“I thought that the president came across as unsympathetic and as insensitive to the rights of people to peacefully protest.” — Senator Susan Collins, on the use of tear gas to disperse peaceful protesters ahead of President Donald Trump’s photo-op at a Washington, DC, church, Bangor Daily News, June 2, 2020.

- - -

We have all seen the terrifying images in newspapers, on television, and on the internet. Large, lightning-fast vehicles bristling with metallic appendages, snatching scores of peaceful protestors from American streets and plazas, and shoving these helpless human beings into gaping, mechanized mouths, where they are macerated, diced, and ejected as curtains of blood.

I acknowledge the horror of seeing one’s spouse, children, parents, or household pets ripped from the pavement and ground to paste in a matter of seconds. This tactic was a disproportionate response to curfew violations. I also strongly disagree with our Attorney General’s decision to personally drive the lead murder truck. Despite what he said about it, that was not “A-OK.”

Never in the history of the United States has a president walked in the blood-soaked tracks of mechanized killing machines to visit the National Archives, where he used a Sharpie to cross out the 1st, 4th, 5th, 6th, 7th, 8th, 13th, 14th, 15th, 19th, 23rd, 24th and 26th Amendments to the US Constitution. Watching him wipe the blood from his pant legs with the tattered remains of the original Constitution, I was gripped with an overwhelming emotion:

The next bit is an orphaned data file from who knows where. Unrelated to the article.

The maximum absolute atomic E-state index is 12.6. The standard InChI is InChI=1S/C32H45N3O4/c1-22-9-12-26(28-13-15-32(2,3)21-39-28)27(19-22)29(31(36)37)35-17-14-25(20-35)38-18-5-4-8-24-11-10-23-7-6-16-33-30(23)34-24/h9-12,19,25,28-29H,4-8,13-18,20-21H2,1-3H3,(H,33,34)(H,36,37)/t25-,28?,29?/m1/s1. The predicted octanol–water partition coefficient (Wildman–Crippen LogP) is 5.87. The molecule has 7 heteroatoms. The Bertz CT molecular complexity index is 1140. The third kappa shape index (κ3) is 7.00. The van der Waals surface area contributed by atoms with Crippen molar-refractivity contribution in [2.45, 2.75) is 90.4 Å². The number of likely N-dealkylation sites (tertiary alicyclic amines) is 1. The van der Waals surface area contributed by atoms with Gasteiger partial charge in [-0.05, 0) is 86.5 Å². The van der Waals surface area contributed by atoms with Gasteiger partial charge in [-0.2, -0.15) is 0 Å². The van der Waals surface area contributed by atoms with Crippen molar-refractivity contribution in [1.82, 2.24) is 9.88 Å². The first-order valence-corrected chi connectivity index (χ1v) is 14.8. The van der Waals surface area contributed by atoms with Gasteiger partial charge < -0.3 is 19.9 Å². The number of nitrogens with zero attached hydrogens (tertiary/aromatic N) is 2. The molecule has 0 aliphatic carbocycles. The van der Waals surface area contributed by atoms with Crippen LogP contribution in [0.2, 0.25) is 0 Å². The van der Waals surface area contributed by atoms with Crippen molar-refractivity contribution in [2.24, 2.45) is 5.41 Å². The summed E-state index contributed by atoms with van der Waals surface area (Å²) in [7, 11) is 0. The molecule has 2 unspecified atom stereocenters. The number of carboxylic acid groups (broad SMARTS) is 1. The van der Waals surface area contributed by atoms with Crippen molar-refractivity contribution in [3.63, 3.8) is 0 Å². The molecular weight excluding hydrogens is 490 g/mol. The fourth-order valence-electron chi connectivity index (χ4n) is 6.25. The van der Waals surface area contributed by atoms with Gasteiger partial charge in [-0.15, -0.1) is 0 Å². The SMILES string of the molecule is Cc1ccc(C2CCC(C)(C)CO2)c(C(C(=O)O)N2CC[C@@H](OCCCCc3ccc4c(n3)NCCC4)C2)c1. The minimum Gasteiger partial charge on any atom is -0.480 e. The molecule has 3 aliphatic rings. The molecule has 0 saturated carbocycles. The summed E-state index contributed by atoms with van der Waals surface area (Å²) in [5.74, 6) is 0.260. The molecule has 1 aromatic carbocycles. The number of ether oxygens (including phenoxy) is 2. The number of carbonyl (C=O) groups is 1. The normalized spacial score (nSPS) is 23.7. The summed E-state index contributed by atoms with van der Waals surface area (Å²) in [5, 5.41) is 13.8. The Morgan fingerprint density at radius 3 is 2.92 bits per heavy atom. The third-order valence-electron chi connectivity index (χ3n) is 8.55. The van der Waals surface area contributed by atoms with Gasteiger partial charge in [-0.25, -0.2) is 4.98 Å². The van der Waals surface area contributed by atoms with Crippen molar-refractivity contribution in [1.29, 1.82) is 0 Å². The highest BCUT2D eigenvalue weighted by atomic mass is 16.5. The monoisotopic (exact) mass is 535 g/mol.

I am deeply disappointed that the body count tallied by these mechanical beasts has quickly overshadowed the number of Americans killed by COVID-19. And when I think about the administration’s plan to shift to Phase 2 of operations and allow the machines to operate autonomously, my disappointment knows no bounds.

I will not stay silent or sit still in the face of worldwide condemnation of these atrocities. All Americans, particularly those of voting age in what’s left of the great state of Maine, should know that I will think long and hard about whether to support the president for reelection.

Yes, I’ve heard the cries of panicked citizens asking how I could possibly support the reelection of a man who promises to “really unleash the horror” if he wins a second term. And I respond: How do we know that the opposition won’t do something worse? If swift death and dismemberment by roving automatons is the price of freedom, I can live with my disappointment.